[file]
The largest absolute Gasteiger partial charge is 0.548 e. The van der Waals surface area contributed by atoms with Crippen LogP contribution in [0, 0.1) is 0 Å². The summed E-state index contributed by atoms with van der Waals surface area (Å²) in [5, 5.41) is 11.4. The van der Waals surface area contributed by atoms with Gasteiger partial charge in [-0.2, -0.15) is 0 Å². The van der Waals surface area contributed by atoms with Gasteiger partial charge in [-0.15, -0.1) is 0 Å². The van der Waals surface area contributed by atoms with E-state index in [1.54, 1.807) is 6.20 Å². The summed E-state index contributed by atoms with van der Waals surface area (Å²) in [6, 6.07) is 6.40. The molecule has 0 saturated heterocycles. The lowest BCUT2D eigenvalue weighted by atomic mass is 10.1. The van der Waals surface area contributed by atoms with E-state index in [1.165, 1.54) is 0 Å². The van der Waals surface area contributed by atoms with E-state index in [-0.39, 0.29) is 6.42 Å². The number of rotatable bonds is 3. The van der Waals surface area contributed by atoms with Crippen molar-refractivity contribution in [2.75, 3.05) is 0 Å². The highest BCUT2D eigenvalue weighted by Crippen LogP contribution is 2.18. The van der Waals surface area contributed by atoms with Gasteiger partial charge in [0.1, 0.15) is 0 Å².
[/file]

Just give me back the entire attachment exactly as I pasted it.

The largest absolute Gasteiger partial charge is 0.548 e. The van der Waals surface area contributed by atoms with Crippen LogP contribution in [0, 0.1) is 0 Å². The summed E-state index contributed by atoms with van der Waals surface area (Å²) in [5, 5.41) is 11.4. The van der Waals surface area contributed by atoms with Gasteiger partial charge in [-0.2, -0.15) is 0 Å². The van der Waals surface area contributed by atoms with Gasteiger partial charge in [-0.15, -0.1) is 0 Å². The van der Waals surface area contributed by atoms with E-state index in [1.54, 1.807) is 6.20 Å². The summed E-state index contributed by atoms with van der Waals surface area (Å²) in [6, 6.07) is 6.40. The molecule has 0 saturated heterocycles. The lowest BCUT2D eigenvalue weighted by atomic mass is 10.1. The van der Waals surface area contributed by atoms with E-state index in [1.165, 1.54) is 0 Å². The van der Waals surface area contributed by atoms with E-state index in [-0.39, 0.29) is 6.42 Å². The number of rotatable bonds is 3. The van der Waals surface area contributed by atoms with Crippen molar-refractivity contribution in [2.75, 3.05) is 0 Å². The highest BCUT2D eigenvalue weighted by Crippen LogP contribution is 2.18. The van der Waals surface area contributed by atoms with Gasteiger partial charge in [0.1, 0.15) is 0 Å².